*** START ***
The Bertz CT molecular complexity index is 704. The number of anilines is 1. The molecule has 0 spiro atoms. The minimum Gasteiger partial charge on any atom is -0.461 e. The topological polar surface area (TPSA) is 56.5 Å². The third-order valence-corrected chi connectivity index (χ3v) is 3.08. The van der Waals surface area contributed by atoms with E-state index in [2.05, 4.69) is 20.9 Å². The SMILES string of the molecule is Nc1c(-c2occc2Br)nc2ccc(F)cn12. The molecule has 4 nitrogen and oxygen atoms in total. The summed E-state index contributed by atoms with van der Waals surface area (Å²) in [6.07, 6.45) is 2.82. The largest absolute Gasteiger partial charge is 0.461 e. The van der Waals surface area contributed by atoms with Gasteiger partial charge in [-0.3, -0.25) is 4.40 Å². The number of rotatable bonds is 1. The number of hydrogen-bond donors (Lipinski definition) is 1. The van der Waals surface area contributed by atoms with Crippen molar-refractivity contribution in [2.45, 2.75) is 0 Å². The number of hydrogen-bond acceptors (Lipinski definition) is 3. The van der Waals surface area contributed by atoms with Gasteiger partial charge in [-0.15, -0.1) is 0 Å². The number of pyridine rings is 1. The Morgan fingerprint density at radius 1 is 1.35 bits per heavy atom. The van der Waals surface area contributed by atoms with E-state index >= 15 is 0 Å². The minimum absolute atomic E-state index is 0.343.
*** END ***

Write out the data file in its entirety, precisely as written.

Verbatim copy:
The Bertz CT molecular complexity index is 704. The number of anilines is 1. The molecule has 0 spiro atoms. The minimum Gasteiger partial charge on any atom is -0.461 e. The topological polar surface area (TPSA) is 56.5 Å². The third-order valence-corrected chi connectivity index (χ3v) is 3.08. The van der Waals surface area contributed by atoms with E-state index in [2.05, 4.69) is 20.9 Å². The SMILES string of the molecule is Nc1c(-c2occc2Br)nc2ccc(F)cn12. The molecule has 4 nitrogen and oxygen atoms in total. The summed E-state index contributed by atoms with van der Waals surface area (Å²) in [6.07, 6.45) is 2.82. The largest absolute Gasteiger partial charge is 0.461 e. The van der Waals surface area contributed by atoms with Gasteiger partial charge in [-0.3, -0.25) is 4.40 Å². The number of rotatable bonds is 1. The number of hydrogen-bond donors (Lipinski definition) is 1. The van der Waals surface area contributed by atoms with Crippen molar-refractivity contribution in [2.45, 2.75) is 0 Å². The number of hydrogen-bond acceptors (Lipinski definition) is 3. The van der Waals surface area contributed by atoms with Gasteiger partial charge in [-0.15, -0.1) is 0 Å². The number of pyridine rings is 1. The Morgan fingerprint density at radius 1 is 1.35 bits per heavy atom. The van der Waals surface area contributed by atoms with E-state index >= 15 is 0 Å². The minimum absolute atomic E-state index is 0.343.